We’ve all been a little lonely during lockdown, but a word to the wise — if a new match on a dating site asks you to transfer some money to them, don’t do it. It’s probably a fraudster.
Professional money launderers have been getting creative during the pandemic. With the usual avenues closed to them, they’ve had to move recruitment of “money mules” online. Dating sites are fast becoming a favoured approach, as are job postings for “financial transfer analysts”, among other things.
And it seems to be working. While overall crime is down, money laundering is unquestionably on the rise, as are financial fraud attacks more generally. Experian reported a 33 per cent increase in fraud in the first month of lockdown alone.
Increases in fraud are common in times of crisis — disruption opens windows of opportunity, while financial pressure lowers inhibitions. That trend has been exacerbated in this particular crisis because so many businesses have been forced to move online, where it’s easier to commit fraud repeatedly and at scale.
But perhaps the biggest issue is that while fraud attacks have increased, our ability to detect them has been thrown off completely. It’s a tough time to be working in risk and compliance.
We’ve been caught out by Covid-19 because most anti money laundering (AML) frameworks are based on examining an individual’s patterns of behaviour and flagging any changes to them. Since almost everyone’s spending habits have changed, businesses have found themselves faced with a slew of false positives, and no reliable way to sort good actors from bad.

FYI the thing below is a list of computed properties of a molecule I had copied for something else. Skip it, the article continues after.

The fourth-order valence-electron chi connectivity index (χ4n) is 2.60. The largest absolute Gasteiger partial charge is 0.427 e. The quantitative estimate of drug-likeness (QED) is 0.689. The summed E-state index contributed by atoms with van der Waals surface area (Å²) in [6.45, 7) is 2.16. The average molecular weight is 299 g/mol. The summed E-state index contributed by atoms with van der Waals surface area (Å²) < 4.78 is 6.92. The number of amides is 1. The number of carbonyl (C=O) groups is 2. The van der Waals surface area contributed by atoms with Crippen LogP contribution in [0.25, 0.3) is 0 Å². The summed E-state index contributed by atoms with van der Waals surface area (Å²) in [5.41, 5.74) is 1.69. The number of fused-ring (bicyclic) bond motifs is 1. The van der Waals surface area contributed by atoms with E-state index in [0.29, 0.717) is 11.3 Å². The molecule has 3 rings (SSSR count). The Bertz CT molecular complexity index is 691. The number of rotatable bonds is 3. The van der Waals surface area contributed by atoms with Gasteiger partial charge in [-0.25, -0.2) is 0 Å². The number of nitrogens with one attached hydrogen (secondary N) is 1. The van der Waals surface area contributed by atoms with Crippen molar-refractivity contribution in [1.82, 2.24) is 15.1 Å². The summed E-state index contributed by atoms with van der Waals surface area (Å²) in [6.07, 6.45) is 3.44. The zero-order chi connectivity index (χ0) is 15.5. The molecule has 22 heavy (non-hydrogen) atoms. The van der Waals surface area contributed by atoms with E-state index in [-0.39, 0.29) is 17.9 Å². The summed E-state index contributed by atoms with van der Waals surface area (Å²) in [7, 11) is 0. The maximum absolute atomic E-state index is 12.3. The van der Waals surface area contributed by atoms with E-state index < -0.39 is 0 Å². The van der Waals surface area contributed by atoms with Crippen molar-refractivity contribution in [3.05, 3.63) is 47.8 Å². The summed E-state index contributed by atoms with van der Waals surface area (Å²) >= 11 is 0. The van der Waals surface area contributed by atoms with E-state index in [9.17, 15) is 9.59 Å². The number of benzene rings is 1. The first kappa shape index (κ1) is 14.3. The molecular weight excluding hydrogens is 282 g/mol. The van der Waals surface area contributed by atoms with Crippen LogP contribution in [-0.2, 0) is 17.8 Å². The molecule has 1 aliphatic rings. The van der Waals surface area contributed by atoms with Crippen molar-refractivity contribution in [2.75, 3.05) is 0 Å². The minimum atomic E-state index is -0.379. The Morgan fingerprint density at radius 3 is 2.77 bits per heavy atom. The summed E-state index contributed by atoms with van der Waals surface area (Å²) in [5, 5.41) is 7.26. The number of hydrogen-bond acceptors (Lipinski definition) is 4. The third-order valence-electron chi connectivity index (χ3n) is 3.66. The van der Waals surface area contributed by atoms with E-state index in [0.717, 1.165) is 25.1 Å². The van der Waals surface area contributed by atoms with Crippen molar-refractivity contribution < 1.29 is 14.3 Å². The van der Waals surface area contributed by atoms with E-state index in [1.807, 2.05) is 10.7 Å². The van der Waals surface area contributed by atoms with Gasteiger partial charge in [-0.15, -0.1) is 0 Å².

Compliance professionals have had to scramble to recalibrate their systems to respond to the new environment, but have come unstuck. Because of the configuration of some of these systems, there is no quick way to do it. Some frameworks can take up to six months to recalibrate, and that’s not time businesses can afford to lose when faced with the combined pressures of fraudsters, regulators, and a crashing economy.
This pandemic has proved that not only our tools but our whole approach to compliance is in urgent need of revision. It transparently isn’t working.
Fundamentally, fraud is difficult to catch. Money launderers aren’t stupid: they’re creative and diligent professionals who constantly change their approach to exploit weaknesses. They work hard at it, and we haven’t yet found the silver bullet solution to stop them.
Effectively dealing with this mounting threat is expensive. While automated solutions help reduce manual overheads, they’re still complex to implement and maintain. But there’s no alternative. If controls and reporting aren’t to the satisfaction of regulators, businesses have to throw more money at the problem — and face fines and reputational damage if they don’t fix it.
On top of this, there’s the internal perception of compliance being a blocker to business growth, an impediment to user experience and primarily a tick-box activity. It’s a thankless task made worse by the fact that, too often, fraudsters still slip through the next anyway.